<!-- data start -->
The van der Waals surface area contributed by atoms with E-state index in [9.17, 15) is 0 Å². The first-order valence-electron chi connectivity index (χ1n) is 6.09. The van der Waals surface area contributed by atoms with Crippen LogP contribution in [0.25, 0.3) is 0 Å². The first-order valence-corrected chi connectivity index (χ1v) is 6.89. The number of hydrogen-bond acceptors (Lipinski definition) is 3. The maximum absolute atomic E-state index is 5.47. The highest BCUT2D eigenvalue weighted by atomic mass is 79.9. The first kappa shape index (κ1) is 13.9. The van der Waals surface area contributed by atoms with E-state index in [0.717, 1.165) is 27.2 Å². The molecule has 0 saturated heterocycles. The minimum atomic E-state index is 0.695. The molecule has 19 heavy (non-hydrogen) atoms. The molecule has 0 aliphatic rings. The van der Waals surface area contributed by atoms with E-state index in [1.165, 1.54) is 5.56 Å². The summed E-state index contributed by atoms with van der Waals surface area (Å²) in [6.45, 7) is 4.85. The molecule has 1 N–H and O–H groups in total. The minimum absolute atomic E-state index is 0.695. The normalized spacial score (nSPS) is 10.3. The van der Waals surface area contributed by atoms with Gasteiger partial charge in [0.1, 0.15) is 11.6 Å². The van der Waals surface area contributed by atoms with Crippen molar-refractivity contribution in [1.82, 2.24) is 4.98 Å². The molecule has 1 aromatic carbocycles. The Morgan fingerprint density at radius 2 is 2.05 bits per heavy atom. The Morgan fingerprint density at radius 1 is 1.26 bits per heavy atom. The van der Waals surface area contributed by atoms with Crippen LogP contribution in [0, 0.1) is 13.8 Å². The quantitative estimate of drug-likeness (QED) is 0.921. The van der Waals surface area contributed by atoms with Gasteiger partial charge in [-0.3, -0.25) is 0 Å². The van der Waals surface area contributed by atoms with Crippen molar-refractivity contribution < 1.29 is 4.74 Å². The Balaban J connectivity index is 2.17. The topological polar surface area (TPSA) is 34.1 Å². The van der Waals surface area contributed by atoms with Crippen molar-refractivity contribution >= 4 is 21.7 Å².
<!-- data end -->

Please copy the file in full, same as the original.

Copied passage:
The van der Waals surface area contributed by atoms with E-state index in [9.17, 15) is 0 Å². The first-order valence-electron chi connectivity index (χ1n) is 6.09. The van der Waals surface area contributed by atoms with Crippen LogP contribution in [0.25, 0.3) is 0 Å². The first-order valence-corrected chi connectivity index (χ1v) is 6.89. The number of hydrogen-bond acceptors (Lipinski definition) is 3. The maximum absolute atomic E-state index is 5.47. The highest BCUT2D eigenvalue weighted by atomic mass is 79.9. The first kappa shape index (κ1) is 13.9. The van der Waals surface area contributed by atoms with E-state index in [0.717, 1.165) is 27.2 Å². The molecule has 0 saturated heterocycles. The minimum atomic E-state index is 0.695. The molecule has 19 heavy (non-hydrogen) atoms. The molecule has 0 aliphatic rings. The van der Waals surface area contributed by atoms with E-state index in [1.165, 1.54) is 5.56 Å². The summed E-state index contributed by atoms with van der Waals surface area (Å²) in [6.45, 7) is 4.85. The molecule has 1 N–H and O–H groups in total. The minimum absolute atomic E-state index is 0.695. The normalized spacial score (nSPS) is 10.3. The van der Waals surface area contributed by atoms with Gasteiger partial charge in [0.1, 0.15) is 11.6 Å². The van der Waals surface area contributed by atoms with Crippen molar-refractivity contribution in [1.82, 2.24) is 4.98 Å². The molecule has 1 aromatic carbocycles. The Morgan fingerprint density at radius 2 is 2.05 bits per heavy atom. The Morgan fingerprint density at radius 1 is 1.26 bits per heavy atom. The van der Waals surface area contributed by atoms with Crippen LogP contribution in [0, 0.1) is 13.8 Å². The quantitative estimate of drug-likeness (QED) is 0.921. The van der Waals surface area contributed by atoms with Gasteiger partial charge in [-0.3, -0.25) is 0 Å². The van der Waals surface area contributed by atoms with Crippen molar-refractivity contribution < 1.29 is 4.74 Å². The Balaban J connectivity index is 2.17. The topological polar surface area (TPSA) is 34.1 Å². The van der Waals surface area contributed by atoms with Crippen molar-refractivity contribution >= 4 is 21.7 Å².